Friday, April 20, 2007

Sustainability and renewable energy

It is now obvious that the "sustainability movement" is basically a ruse.

On the one hand, we have politicians and gullible media folks who don't understand economics being taken advantage of by businessmen and investment bankers who understand economics all too well.

The governor wants a law passed that requires half Oregon's energy to come from so-called "renewable" sources. Of course this does not include hydropower, which is the cleanest and most renewable of sources imaginable.

To meet the goal would require long term investment in all the alternative (read: more expensive) energy sources. This will without question raise Oregon's energy costs relative to other states.

Why would PGE and Goldman Sachs be pushing this? Follow the money. An op-ed piece in the Oregonian today pulls back the curtain on this a little bit.

Goldman Sachs is trying to get the alternative energy technologies that they have invested in to be mandated by states, so they make boatloads of money. It has nothing to do with the environment.

PGE likes the bill because it gets to add the costs of the new technology directly into their rates without going through the usual rate-setting processes at the PUC. Again, it has nothing to do with the environment.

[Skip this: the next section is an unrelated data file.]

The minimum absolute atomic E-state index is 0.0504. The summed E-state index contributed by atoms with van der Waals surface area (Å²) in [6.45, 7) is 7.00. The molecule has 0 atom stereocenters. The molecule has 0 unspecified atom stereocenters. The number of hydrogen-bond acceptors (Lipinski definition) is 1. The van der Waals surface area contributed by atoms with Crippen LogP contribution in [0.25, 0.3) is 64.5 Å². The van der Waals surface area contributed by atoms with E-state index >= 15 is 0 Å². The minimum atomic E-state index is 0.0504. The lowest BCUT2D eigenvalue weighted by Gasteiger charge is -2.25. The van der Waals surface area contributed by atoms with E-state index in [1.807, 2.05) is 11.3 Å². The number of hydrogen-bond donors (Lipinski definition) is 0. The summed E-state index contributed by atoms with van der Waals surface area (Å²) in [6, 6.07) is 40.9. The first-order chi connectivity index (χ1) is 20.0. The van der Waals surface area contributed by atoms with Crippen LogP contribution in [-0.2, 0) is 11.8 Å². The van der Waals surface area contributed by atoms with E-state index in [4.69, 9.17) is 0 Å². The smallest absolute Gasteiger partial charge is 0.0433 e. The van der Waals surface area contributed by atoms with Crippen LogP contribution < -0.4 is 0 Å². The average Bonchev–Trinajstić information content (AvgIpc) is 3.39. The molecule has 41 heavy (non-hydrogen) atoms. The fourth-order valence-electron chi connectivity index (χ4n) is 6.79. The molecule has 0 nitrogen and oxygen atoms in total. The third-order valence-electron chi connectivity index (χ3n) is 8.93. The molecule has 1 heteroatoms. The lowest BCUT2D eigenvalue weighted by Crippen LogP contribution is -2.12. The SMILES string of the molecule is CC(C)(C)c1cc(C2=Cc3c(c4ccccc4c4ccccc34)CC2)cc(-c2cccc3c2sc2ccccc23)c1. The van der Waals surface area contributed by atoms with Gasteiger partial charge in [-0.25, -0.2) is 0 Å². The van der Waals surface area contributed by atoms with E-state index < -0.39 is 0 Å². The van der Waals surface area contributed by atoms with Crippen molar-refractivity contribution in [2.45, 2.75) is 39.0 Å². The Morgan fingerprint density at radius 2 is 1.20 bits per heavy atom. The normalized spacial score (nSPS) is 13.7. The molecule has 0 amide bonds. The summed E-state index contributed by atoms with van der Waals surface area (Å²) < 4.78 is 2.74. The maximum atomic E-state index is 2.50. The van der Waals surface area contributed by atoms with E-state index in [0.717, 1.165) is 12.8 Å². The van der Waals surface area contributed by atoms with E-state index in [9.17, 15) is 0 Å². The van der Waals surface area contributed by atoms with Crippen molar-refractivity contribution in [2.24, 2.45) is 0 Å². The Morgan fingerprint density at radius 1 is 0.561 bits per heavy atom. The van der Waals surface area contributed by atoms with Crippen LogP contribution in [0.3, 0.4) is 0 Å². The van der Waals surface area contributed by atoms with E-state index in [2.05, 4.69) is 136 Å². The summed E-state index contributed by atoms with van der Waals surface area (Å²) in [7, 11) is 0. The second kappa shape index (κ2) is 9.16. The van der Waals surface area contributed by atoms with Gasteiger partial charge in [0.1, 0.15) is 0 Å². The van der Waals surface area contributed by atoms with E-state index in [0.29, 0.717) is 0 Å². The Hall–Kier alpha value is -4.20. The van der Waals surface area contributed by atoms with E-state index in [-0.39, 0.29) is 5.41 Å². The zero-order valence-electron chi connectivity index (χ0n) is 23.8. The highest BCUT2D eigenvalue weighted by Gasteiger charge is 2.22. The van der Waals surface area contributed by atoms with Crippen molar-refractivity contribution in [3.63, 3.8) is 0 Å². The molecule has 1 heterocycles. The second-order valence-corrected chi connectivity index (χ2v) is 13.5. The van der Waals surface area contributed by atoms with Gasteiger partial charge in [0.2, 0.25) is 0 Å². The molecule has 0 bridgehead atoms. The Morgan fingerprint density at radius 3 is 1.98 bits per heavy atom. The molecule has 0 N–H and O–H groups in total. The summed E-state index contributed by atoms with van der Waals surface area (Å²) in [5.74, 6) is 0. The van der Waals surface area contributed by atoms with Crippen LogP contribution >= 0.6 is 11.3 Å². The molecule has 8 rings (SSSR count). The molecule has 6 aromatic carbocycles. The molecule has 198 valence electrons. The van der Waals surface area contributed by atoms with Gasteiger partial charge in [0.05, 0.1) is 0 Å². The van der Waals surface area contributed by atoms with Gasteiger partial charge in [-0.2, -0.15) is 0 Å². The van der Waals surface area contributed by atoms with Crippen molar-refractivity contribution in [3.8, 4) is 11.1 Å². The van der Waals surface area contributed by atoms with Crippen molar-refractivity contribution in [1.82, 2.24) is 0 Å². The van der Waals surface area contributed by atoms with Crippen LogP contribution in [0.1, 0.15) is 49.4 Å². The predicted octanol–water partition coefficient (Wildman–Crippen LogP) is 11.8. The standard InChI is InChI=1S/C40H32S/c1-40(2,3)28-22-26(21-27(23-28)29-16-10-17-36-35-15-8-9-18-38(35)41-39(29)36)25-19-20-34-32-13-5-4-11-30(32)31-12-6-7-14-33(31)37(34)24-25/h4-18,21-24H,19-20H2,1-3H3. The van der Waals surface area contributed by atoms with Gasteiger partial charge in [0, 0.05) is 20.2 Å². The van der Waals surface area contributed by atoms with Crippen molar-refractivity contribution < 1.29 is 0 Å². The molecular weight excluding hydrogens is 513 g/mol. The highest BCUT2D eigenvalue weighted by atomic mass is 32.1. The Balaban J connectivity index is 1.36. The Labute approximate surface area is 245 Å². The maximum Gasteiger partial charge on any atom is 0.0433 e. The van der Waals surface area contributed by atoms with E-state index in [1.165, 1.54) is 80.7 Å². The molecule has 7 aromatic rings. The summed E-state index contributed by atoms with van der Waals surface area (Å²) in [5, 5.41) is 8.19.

The gullible economically illiterate legislature and media think this is wonderful. They don't understand that if something costs more, that means it consumed more of society's resources to produce it. So mandating more costly energy sources actually is LESS sustainable, not more.

Oh, but Rob, the difference is the pollution caused by the traditional sources. If you add the true cost of pollution, the renewable sources are actually LESS costly.

First, that simply is not true, or at the very least it has never been proven. Our air is not polluted. Hydro might kill some fish, but I can get Salmon for $3 a pound at Fred Meyer. Doesn't look like a shortage there.

All of these energy companies that are on the renewable energy bandwagon are simply angling for a competitive advantage by getting states to mandate energy production technology that they have already invested in.

Every time you see one of the British Petroleum commercials that ends with "BP - Beyond Petroleum," it would be well to realize that BP has allowed their oil pipeline and production infrastructure to erode and decay so badly while they invested in wind power and other fads, that they are in serious trouble as a company unless they can get laws passed mandating renewable energy sources.

In effect, they are looking for a government bailout. Again, it has zip to do with the environment.

Whenever you see utilities or other large businesses pushing for the stuff, know this: it is in thier financial interests. They are not being altruistic. What they are advocating will increase their profits at the expense of you and me.

4 comments:

Anonymous said...

No large corporation can be trusted to be altruistic and they must be constantly watched for ever present ulterior motives.